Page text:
Even so, all Jewish religious movements are, to a greater or lesser extent, based on the principles of the Hebrew Bible and various commentaries such as the Talmud and Midrash.
Judaism also universally recognizes the Biblical Covenant between God and the Patriarch Abraham as well as the additional aspects of the Covenant revealed to Moses, who is considered Judaism's greatest prophet.
Everything that happens to a man evokes that experience, evil as well as good, for a Berakah is said also at evil tidings.
Hence, although the experience of God is like none other, the occasions for experiencing Him, for having a consciousness of Him, are manifold, even if we consider only those that call for Berakot.
Within Judaism there are a variety of movements, most of which emerged from Rabbinic Judaism, which holds that God revealed his laws and commandments to Moses on Mount Sinai in the form of both the Written and Oral Torah.About 43% of all Jews reside in Israel and another 43% reside in the United States and Canada, with most of the remainder living in Europe, and other minority groups spread throughout South America, Asia, Africa, and Australia.Unlike other ancient Near Eastern gods, the Hebrew God is portrayed as unitary and solitary; consequently, the Hebrew God's principal relationships are not with other gods, but with the world, and more specifically, with the people he created.These commandments are but two of a large corpus of commandments and laws that constitute this covenant, which is the substance of Judaism.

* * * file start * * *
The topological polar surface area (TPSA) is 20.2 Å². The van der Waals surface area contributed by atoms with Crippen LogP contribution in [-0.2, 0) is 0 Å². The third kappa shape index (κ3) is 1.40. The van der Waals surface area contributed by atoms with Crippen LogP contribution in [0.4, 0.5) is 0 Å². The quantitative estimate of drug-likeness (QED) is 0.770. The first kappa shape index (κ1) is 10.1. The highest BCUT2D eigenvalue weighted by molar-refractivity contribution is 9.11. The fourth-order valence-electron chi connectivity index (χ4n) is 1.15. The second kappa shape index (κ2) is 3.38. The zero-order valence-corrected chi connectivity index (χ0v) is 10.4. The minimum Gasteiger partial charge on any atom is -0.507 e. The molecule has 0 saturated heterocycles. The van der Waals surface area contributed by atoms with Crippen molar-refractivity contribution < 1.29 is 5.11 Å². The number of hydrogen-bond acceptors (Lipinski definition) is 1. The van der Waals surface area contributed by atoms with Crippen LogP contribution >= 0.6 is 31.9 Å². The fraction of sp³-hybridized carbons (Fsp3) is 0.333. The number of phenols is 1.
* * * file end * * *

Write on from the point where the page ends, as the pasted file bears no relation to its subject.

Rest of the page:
Thus, although there is an esoteric tradition in Judaism (Kabbalah), Rabbinic scholar Max Kadushin has characterized normative Judaism as "normal mysticism", because it involves everyday personal experiences of God through ways or modes that are common to all Jews.
The most popular formulation is Maimonides' thirteen principles of faith, developed in the 12th century.